July will see the celebration of Eid-ul-Adha, one of the major events in the Muslim Calendar. However, for non-Muslims you may not now know much about this event and why it is so important. Here is Shaz from the Answer Cancer team to explain a bit more:
“The day of Eid-ul-Adha is celebrated by the Muslims across the world. The day that celebrations fall on is dependent on a legitimate sighting of the moon, following the completion of the annual Holy Pilgrimage of Hajj – which is an obligation for all Muslim’s who fit specific criteria, one of the important Five Pillars of Islam.
The celebration of Eid-ul-Adha is to commemorate Prophet Ibrahim’s devotion to God (Allah SWT) and his readiness to sacrifice his son, Ismail. At the very point of sacrifice, God (Allah SWT) replaced Ismail with a ram, which was to be slaughtered in place of his son. This command from God (Allah SWT) was a test of Prophet Ibrahim’s willingness and commitment to obey his Lord’s command, without question. Therefore, Eid-ul-Adha means the festival of sacrifice.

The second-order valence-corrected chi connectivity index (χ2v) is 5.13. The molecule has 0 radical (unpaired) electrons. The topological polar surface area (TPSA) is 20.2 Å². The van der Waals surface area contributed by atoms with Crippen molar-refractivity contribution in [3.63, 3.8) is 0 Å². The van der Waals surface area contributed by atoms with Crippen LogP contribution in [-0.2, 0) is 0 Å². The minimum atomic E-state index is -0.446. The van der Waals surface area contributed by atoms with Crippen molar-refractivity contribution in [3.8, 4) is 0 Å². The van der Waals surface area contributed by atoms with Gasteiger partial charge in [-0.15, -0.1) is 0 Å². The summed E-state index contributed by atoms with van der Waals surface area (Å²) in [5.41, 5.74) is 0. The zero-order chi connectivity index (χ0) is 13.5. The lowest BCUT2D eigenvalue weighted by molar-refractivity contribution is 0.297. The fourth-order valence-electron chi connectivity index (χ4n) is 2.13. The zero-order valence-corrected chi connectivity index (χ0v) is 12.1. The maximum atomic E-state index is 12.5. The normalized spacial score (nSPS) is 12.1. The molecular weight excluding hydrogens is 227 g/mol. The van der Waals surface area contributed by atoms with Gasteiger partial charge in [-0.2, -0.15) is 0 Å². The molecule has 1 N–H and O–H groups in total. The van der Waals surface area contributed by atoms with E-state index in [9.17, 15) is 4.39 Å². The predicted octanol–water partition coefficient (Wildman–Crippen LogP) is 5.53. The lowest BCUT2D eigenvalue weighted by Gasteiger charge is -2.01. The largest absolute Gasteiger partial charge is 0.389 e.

Depending on the country, the celebrations of Eid-ul-Adha can last anywhere between two and four days. The act of Qurbani (sacrifice of a sheep, lamb, goat, cow, bull or a camel) is carried out following the Eid Salaah (Eid Prayers), which are performed in congregation at the nearest Mosque on the morning of Eid.
Traditionally, the day is spent celebrating with family, friends and loved ones, often wearing new or best attire and the giving of gifts.”